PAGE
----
Farmer takes a year off to give herself—and the land—a rest
Elizabeth Keen, here at Indian Line Farm, reaped the benefits that come with breaking from convention, as did her husband, Al Thorp, and their two children.
Photo by Peter Baiamonte
It is winter, and the below-grade farmland at the westernmost end of Jug End Road in South Egremont lies dormant beneath low-hanging clouds. Rows of golden oats and pea cover crop mark the nearly six acres where farmer Elizabeth Keen has been cultivating the land of her 17-acre Indian Line Farm and feeding the community for more than two decades. Following a spate of challenges ranging from labor issues to acquiring more acreage for growing, Keen recognized that both she and the land were at risk of becoming muddy and uninspired. Last year, to honor her 20-year commitment to farming, Keen made a bold decision: She took a sabbatical and, in a nod to the Biblical derivation of the word, so did the land.
This fairly obscure, albeit time-honored tradition more often reserved for college professors than farmers, espouses the benefits to come “during the seventh year [when] the land shall have a sabbath rest,” according to Leviticus, 25:3-5. Keen acknowledge that “agriculture, even for the best farmer, is such an aggressive activity” that it can destroy soil structure, biology, and health.
Gesturing down to the sweeping fields lying in repose, Keen points out clover mixes that will be left for two years to establish impressive roots. This aids in harnessing minerals from the depths of the soil, resulting in nutrient-rich upper layers and breaking through hardpan, an impervious layer below the soil that impairs drainage and plant growth. By not tilling and letting cover crops grow undisturbed, it is an introspective time, of sorts—one that Keen recognized she stood to benefit from as well.
Keen grew up in a Southern, Christian, right-wing home, where her father was an Episcopal priest, before matriculating at the super-liberal Colorado College, which she calls “eye opening.” She found the Berkshires quite by accident, when a group of friends with whom she had spent three years volunteering in Guatemala, as part of Witness for Peace, planned a 1,000-mile bike trip through New England.
Indian Line Farm—the place, the moniker, the concept are all something that Keen feels closely connected to. It was established in 1985 by Robyn Van En, Jan Vander Tuin, and a coalition of local citizens. One of the first Community Supported Agriculture (CSA) farms in the country, it was named for its location along the “Indian Line”—a strip of land originally deeded to the Housatunnuck Nation in 1736 as part of a larger corridor between the Housatonic and Hudson rivers. In 1997, after Van En died of an asthma attack at the age of 49, Keen took up farming the land with her husband.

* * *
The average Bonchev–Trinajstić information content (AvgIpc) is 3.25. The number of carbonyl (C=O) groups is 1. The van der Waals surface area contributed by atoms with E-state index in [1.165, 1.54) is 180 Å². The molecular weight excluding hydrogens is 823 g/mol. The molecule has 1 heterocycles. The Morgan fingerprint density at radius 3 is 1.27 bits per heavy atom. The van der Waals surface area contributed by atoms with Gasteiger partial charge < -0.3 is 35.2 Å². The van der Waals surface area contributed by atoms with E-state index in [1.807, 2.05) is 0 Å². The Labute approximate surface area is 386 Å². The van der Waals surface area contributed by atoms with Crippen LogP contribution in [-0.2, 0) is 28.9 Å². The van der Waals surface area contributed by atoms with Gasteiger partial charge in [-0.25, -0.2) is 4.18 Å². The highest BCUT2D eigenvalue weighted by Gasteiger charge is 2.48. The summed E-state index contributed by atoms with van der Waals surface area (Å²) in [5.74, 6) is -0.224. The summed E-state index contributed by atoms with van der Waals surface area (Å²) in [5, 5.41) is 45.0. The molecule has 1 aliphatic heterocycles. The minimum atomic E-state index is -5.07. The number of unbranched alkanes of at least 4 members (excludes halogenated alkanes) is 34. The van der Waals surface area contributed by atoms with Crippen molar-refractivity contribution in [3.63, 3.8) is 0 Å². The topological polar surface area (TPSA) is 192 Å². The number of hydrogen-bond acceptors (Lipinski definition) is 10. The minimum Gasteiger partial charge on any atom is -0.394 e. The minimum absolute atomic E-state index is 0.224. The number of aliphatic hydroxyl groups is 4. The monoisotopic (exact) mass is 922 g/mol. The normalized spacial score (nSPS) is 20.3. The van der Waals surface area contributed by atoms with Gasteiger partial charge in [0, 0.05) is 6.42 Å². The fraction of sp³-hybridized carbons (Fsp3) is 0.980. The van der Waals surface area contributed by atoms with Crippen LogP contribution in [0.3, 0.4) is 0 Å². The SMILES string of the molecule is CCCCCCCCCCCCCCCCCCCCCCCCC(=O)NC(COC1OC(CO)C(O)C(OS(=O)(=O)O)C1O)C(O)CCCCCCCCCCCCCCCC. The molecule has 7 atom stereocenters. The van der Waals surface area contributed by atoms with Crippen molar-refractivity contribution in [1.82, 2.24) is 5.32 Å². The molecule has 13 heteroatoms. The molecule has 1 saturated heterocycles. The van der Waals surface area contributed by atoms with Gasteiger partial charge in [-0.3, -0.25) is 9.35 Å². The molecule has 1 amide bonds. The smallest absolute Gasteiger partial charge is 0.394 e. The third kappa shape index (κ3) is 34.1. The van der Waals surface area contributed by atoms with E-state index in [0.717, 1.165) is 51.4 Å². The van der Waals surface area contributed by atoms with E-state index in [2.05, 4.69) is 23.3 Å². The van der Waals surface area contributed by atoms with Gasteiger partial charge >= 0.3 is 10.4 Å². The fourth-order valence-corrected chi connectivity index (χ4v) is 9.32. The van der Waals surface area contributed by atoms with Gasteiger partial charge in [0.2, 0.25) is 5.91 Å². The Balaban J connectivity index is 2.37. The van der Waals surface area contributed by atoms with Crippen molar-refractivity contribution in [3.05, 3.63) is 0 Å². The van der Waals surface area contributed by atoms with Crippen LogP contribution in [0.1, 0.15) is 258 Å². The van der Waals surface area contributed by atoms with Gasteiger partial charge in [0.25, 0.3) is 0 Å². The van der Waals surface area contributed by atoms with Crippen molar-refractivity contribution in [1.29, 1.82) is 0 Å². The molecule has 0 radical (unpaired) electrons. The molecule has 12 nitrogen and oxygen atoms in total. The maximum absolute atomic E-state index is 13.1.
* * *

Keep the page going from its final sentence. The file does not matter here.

While Keen is passionate about her work—a vocation she arrived at after just six months of training with David Inglis at Mahaiwe Harvest in Great Barrington—she fully acknowledges that it is a choice rather than an obligation. To illustrate that distinction, she has taken her two children to parts of the world where the privilege of choice is not so available. One such place during her yearlong sabbatical was the tiny village of Santa María Tzejá in Guatemala, where the lack of running water and scant access to education stood in stark contrast to the bounty that Keen and her family enjoy.
She is markedly humble, hardly considering that others might follow in her footsteps. Keen is cognizant that her model is not a reality for all farmers. Through meticulous planning, Keen has always employed the historical practice of taking Sundays off—what she calls a really good practice for human beings. It’s also an example to her daughter, Helen, 10, and son, Colin, 13, of “how we can take better care of ourselves.”
With her seed order long since completed and her three full-time employees hired, Keen is looking ahead to March 15, when she turns on the greenhouse and starts leeks, onions, beets, and chard to be transplanted later. By the end of the first week of April, she will be direct-seeding spinach, Japanese turnips, radishes, early lettuces, and mustard greens. Half the farm will be covered in floating row cover, giant white sheets of spun-polyester cloth, that will guarantee a harvest by June 1—earlier if spring is warm.
As to the success of the sabbath year? Only time will tell. For Keen, who had become “so narrowly focused here on this little patch of earth,” that period was about finding balance. Given the recent drought, she was happy to leave her soil undisturbed during the 2016 growing season; Keen hopes the opportunity for rest will be reflected in productive crops in the coming years.
As to the bigger picture, she has experienced a shift in perspective. Engaging in meaningful work and cultivating projects that bring inspiration are the keys to any mutually beneficial relationship, Keen believes. And so, for the undulating fields at Indian Line Farm and the farmer who tends them, the old adage rings true: In order to feed others, we must first feed ourselves.